Capital cases go to a court of 23 judges. A majority is required to convict, except that if all 23 vote to convict, the defendent goes scot-free.

If 22 judges have already voted to convict, and the 23rd believes the defendent is guilty, what is the ethical way for him to vote?


2 Answers 2


As noted in this question, Ohr HaChaim to Shemot 23:2 writes that the 23rd judge must vote guilty, as he believes, even though that will result in the accused going free.

He explains the reason behind this: if someone is being wrongly accused in such a way that the judges cannot find any reason to acquit, G-d will orchestrate matters such that all the judges vote guilty, leading to the accused's acquittal. The 23rd judge's machinations would end up 'thwarting' G-d's plan.


Sanhedrin 17a (translation modified from Sefaria):

אמר רב כהנא סנהדרי שראו כולן לחובה פוטרין אותו מ"ט כיון דגמירי הלנת דין למעבד ליה זכותא והני תו לא חזו ליה

Rav Kahana says: In a Sanhedrin where all the judges saw fit to convict the defendant, they acquit him. What is the reasoning? Since it is learned as a tradition that suspension of the trial overnight is necessary in order to create a possibility of acquittal, and as those judges all saw fit to convict him they will not see any further possibility to acquit him.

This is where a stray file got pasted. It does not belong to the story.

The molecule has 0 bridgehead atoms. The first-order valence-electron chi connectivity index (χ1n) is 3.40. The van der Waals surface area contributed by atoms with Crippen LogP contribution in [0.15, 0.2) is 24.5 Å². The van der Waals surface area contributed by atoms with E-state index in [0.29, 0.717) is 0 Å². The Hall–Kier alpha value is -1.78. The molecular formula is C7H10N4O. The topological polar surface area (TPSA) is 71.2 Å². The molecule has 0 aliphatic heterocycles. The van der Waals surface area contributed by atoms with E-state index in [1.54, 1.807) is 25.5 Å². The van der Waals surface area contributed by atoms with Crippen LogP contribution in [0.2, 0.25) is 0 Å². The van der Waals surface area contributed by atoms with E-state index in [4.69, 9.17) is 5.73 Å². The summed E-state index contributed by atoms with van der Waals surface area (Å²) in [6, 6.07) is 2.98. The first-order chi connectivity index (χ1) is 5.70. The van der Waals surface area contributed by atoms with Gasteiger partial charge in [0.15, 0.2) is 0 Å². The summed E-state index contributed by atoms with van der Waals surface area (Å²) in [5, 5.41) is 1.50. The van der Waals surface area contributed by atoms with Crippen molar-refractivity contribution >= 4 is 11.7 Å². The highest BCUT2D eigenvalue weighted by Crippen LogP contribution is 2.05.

The case here is the initial discussions about whether he is guilty or innocent. Everyone is supposed to try to find a way to acquit the person tried, and they wouldn't decide the outcome until the next day so that they could consider the arguments for acquittal (see Sanhedrin 4:1). If no one had any argument to acquit, then he would be acquitted automatically, because they weren't able to consider overnight any arguments in favor of his innocence. If the 23rd judge thinks the defendant is guilty, he can't just vote to acquit him, because the whole point of the discussion was to bring up arguments for acquittal; he has to actually have an actual argument for acquittal so that the other judges can consider it overnight. And if you do find an argument for acquittal, that's the whole point of the process.

You must log in to answer this question.

Not the answer you're looking for? Browse other questions tagged .